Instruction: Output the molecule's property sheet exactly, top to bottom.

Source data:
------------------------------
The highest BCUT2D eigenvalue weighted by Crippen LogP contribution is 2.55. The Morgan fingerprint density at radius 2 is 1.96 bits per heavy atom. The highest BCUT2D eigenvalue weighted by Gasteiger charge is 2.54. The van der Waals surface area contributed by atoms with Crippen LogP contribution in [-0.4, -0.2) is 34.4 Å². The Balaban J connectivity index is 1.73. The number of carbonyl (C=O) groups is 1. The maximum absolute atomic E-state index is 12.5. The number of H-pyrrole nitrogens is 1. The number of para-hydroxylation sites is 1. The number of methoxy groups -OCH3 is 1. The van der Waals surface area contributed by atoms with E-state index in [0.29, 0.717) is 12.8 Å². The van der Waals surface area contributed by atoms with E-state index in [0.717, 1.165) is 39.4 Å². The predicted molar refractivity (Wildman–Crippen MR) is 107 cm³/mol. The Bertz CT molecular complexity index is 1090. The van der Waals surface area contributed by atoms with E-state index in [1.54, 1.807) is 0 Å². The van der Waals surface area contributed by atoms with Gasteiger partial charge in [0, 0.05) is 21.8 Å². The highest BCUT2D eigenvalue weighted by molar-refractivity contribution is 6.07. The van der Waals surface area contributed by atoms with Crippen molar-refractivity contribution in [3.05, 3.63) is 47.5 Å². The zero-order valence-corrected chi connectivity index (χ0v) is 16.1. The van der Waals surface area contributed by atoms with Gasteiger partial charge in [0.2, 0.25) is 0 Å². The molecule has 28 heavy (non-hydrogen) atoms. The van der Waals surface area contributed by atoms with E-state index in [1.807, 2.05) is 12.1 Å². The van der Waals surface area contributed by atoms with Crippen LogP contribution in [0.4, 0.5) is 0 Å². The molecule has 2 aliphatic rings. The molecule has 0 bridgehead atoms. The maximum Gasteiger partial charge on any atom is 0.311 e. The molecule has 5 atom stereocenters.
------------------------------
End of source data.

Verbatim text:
The highest BCUT2D eigenvalue weighted by Crippen LogP contribution is 2.55. The Morgan fingerprint density at radius 2 is 1.96 bits per heavy atom. The highest BCUT2D eigenvalue weighted by Gasteiger charge is 2.54. The van der Waals surface area contributed by atoms with Crippen LogP contribution in [-0.4, -0.2) is 34.4 Å². The Balaban J connectivity index is 1.73. The number of carbonyl (C=O) groups is 1. The maximum absolute atomic E-state index is 12.5. The number of H-pyrrole nitrogens is 1. The number of para-hydroxylation sites is 1. The number of methoxy groups -OCH3 is 1. The van der Waals surface area contributed by atoms with E-state index in [0.29, 0.717) is 12.8 Å². The van der Waals surface area contributed by atoms with E-state index in [0.717, 1.165) is 39.4 Å². The predicted molar refractivity (Wildman–Crippen MR) is 107 cm³/mol. The Bertz CT molecular complexity index is 1090. The van der Waals surface area contributed by atoms with E-state index in [1.54, 1.807) is 0 Å². The van der Waals surface area contributed by atoms with Gasteiger partial charge in [0, 0.05) is 21.8 Å². The highest BCUT2D eigenvalue weighted by molar-refractivity contribution is 6.07. The van der Waals surface area contributed by atoms with Crippen molar-refractivity contribution in [3.05, 3.63) is 47.5 Å². The zero-order valence-corrected chi connectivity index (χ0v) is 16.1. The van der Waals surface area contributed by atoms with Gasteiger partial charge in [0.2, 0.25) is 0 Å². The molecule has 28 heavy (non-hydrogen) atoms. The van der Waals surface area contributed by atoms with E-state index in [1.807, 2.05) is 12.1 Å². The van der Waals surface area contributed by atoms with Crippen LogP contribution in [0.4, 0.5) is 0 Å². The molecule has 2 aliphatic rings. The molecule has 0 bridgehead atoms. The maximum Gasteiger partial charge on any atom is 0.311 e. The molecule has 5 atom stereocenters.